14 buildings, 419,000 square metres of floor space, a mix of apartments, office space, restaurants, stores, hotels and even a cruise terminal: the Überseequartier in Hamburg’s HafenCity is a one-of-a-kind project in Germany's booming real estate market. The developer, Unibail-Rodamco-Westfield, calls it "one of Europe's most significant and innovative mixed-use quarters." But the property group is concerned not only with quantity, but with quality as well. "Our goal is to develop a lively, urban district and fill it with the latest trends, concepts and innovations", says Andreas Hohlmann, CEO of Unibail-Rodamco-Westfield Germany.
A growing number of project developers are setting similar goals – some voluntarily, and others due to pressure from the public sector. These days, more and more communities choose the project developer with the best concept when awarding contracts for plots of land rather than simply selecting the highest bidder. And cities set clear guidelines for drafting development plans as well. For example, they may require project developers to include a specific mix of usages, construct social housing, take over infrastructure services (such as schools and kindergartens), create especially high-quality green spaces or ensure energy efficiency that exceeds statutory requirements.
Burden or opportunity?
Communities’ requirements have grown, confirms Klaus Küppers, Head of Project Development at Pandion Real Estate GmbH. This makes "development projects more complex and risky from both a planning and economic perspective". Bent Mühlena, Head of Real Estate Project Management at Union Investment, expresses understanding for the public sector's approach. "I can certainly comprehend their responsible handling of a shrinking amount of space", he says. "We like to take on these kinds of challenges, because we’ve always had high quality standards for our buildings." For that reason, Union Investment is participating in tenders for public plots of land together with project developers – for example, in a part of the Kenniskwartier (Knowledge Quarter) in Amsterdam where Edge Technologies is acting as the project developer.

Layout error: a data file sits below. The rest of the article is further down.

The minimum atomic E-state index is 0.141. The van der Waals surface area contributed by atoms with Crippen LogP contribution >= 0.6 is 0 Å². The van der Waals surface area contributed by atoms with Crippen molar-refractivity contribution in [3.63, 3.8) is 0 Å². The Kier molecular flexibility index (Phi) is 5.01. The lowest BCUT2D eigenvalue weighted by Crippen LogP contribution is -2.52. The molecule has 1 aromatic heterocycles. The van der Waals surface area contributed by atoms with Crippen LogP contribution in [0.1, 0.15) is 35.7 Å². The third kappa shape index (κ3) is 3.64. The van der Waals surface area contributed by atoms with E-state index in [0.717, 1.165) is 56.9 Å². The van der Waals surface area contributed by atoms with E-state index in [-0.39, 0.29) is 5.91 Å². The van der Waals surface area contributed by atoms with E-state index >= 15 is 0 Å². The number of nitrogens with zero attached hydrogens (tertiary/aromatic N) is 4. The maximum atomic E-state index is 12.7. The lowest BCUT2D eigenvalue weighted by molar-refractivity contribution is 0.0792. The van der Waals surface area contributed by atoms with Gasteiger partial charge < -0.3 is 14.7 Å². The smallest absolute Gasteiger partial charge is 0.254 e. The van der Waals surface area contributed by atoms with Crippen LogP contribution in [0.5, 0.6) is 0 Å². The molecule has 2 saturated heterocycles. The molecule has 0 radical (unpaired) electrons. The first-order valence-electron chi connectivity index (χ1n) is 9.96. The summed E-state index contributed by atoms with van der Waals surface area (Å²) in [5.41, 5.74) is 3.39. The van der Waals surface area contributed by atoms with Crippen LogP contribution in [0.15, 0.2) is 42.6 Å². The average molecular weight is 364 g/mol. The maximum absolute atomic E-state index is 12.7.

Communities’ requirements have grown. This makes development projects more complex and risky from both a planning and economic perspective.
According to those in charge, the Kenniskwartier in the Zuidas business quarter should be developed as a mixed-use district with scientific institutions, offices and housing. The community’s requirements are accordingly high. "This tender is unique due to its intense complexity", says Sandra Thesing, Deputy Director at the Amsterdam Zuidas Development Office. "The municipal government has set the bar extremely high with regard to sustainability and spatial quality." The same applies to other city development projects in Europe – such as the major city expansion in Northeast Vienna, which is known as Aspern Seestadt. "As a rule, plots of land are sold only to investors who pledge to comply with certain quality criteria", says Heinrich Kugler, Executive Board Member of Wien 3420 AG, which is developing the district on behalf of the Viennese magistrate. Project developers have to implement the Seestadt mobility concept and adhere to the strict criteria of the TQB (total quality building) certification system developed by the Austrian Sustainable Building Council.
These types of criteria also play a prominent role in Hamburg’s HafenCity, where Unibail-Rodamco-Westfield is building its Überseequartier district. "A differentiated concept definitely plays a crucial role in the selection process", says André Stark, spokesman for HafenCity Hamburg GmbH.
Therefore investors have to prove that their project meets the criteria for the Ecolabel developed by HafenCity and follows HafenCity’s mobility concept. It requires carsharing for non-residential buildings and a charging infrastructure for electric cars. Moreover, the project developers commit to holding an architectural competition with international participation. And finally, according to the spokesman, "differentiated usage concepts" that include a mix of different residents and a variety of uses are in demand.